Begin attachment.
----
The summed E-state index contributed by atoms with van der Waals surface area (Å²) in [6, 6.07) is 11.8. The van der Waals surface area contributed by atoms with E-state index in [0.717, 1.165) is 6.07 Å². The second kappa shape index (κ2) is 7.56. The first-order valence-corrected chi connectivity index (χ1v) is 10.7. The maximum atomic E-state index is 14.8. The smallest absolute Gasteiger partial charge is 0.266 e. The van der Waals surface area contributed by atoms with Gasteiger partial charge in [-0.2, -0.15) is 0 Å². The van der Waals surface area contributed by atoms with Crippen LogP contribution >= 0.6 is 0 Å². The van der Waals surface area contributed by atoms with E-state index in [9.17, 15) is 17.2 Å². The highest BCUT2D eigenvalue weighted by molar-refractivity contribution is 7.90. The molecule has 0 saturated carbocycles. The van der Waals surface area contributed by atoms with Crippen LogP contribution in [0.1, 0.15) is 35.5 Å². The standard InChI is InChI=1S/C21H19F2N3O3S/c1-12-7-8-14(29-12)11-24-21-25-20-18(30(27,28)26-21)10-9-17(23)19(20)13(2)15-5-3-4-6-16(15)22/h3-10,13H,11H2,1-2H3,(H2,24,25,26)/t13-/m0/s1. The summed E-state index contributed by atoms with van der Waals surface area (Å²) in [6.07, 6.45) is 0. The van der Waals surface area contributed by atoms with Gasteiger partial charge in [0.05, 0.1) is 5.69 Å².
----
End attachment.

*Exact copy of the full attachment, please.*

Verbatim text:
The summed E-state index contributed by atoms with van der Waals surface area (Å²) in [6, 6.07) is 11.8. The van der Waals surface area contributed by atoms with E-state index in [0.717, 1.165) is 6.07 Å². The second kappa shape index (κ2) is 7.56. The first-order valence-corrected chi connectivity index (χ1v) is 10.7. The maximum atomic E-state index is 14.8. The smallest absolute Gasteiger partial charge is 0.266 e. The van der Waals surface area contributed by atoms with Gasteiger partial charge in [-0.2, -0.15) is 0 Å². The van der Waals surface area contributed by atoms with Crippen LogP contribution >= 0.6 is 0 Å². The van der Waals surface area contributed by atoms with E-state index in [9.17, 15) is 17.2 Å². The highest BCUT2D eigenvalue weighted by molar-refractivity contribution is 7.90. The molecule has 0 saturated carbocycles. The van der Waals surface area contributed by atoms with Crippen LogP contribution in [0.1, 0.15) is 35.5 Å². The standard InChI is InChI=1S/C21H19F2N3O3S/c1-12-7-8-14(29-12)11-24-21-25-20-18(30(27,28)26-21)10-9-17(23)19(20)13(2)15-5-3-4-6-16(15)22/h3-10,13H,11H2,1-2H3,(H2,24,25,26)/t13-/m0/s1. The summed E-state index contributed by atoms with van der Waals surface area (Å²) in [6.07, 6.45) is 0. The van der Waals surface area contributed by atoms with Gasteiger partial charge in [0.05, 0.1) is 5.69 Å².